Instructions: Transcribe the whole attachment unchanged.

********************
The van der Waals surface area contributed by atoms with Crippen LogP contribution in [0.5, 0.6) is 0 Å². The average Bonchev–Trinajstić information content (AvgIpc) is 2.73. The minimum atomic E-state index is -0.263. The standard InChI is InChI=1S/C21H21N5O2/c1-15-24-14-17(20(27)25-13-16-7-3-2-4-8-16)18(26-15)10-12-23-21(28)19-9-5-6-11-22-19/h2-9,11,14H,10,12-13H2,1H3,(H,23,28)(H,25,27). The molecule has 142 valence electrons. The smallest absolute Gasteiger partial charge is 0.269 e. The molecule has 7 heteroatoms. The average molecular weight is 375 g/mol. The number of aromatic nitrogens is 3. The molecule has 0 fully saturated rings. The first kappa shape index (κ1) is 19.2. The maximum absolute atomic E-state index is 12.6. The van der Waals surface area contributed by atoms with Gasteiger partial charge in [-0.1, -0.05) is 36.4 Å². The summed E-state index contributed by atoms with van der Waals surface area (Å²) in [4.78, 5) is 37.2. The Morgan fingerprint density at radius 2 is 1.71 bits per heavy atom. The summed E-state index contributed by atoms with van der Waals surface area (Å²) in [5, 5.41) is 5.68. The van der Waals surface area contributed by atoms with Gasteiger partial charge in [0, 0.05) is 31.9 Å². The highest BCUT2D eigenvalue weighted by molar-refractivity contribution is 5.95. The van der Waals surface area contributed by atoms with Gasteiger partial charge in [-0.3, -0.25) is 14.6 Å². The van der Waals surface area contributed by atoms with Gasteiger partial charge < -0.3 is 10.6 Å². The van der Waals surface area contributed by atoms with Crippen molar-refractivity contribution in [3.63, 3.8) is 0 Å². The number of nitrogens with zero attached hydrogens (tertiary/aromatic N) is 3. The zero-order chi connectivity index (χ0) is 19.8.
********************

The van der Waals surface area contributed by atoms with Crippen LogP contribution in [0.5, 0.6) is 0 Å². The average Bonchev–Trinajstić information content (AvgIpc) is 2.73. The minimum atomic E-state index is -0.263. The standard InChI is InChI=1S/C21H21N5O2/c1-15-24-14-17(20(27)25-13-16-7-3-2-4-8-16)18(26-15)10-12-23-21(28)19-9-5-6-11-22-19/h2-9,11,14H,10,12-13H2,1H3,(H,23,28)(H,25,27). The molecule has 142 valence electrons. The smallest absolute Gasteiger partial charge is 0.269 e. The molecule has 7 heteroatoms. The average molecular weight is 375 g/mol. The number of aromatic nitrogens is 3. The molecule has 0 fully saturated rings. The first kappa shape index (κ1) is 19.2. The maximum absolute atomic E-state index is 12.6. The van der Waals surface area contributed by atoms with Gasteiger partial charge in [-0.1, -0.05) is 36.4 Å². The summed E-state index contributed by atoms with van der Waals surface area (Å²) in [4.78, 5) is 37.2. The Morgan fingerprint density at radius 2 is 1.71 bits per heavy atom. The summed E-state index contributed by atoms with van der Waals surface area (Å²) in [5, 5.41) is 5.68. The van der Waals surface area contributed by atoms with Gasteiger partial charge in [0, 0.05) is 31.9 Å². The highest BCUT2D eigenvalue weighted by molar-refractivity contribution is 5.95. The van der Waals surface area contributed by atoms with Gasteiger partial charge in [-0.3, -0.25) is 14.6 Å². The van der Waals surface area contributed by atoms with Gasteiger partial charge < -0.3 is 10.6 Å². The van der Waals surface area contributed by atoms with Crippen molar-refractivity contribution in [3.63, 3.8) is 0 Å². The number of nitrogens with zero attached hydrogens (tertiary/aromatic N) is 3. The zero-order chi connectivity index (χ0) is 19.8.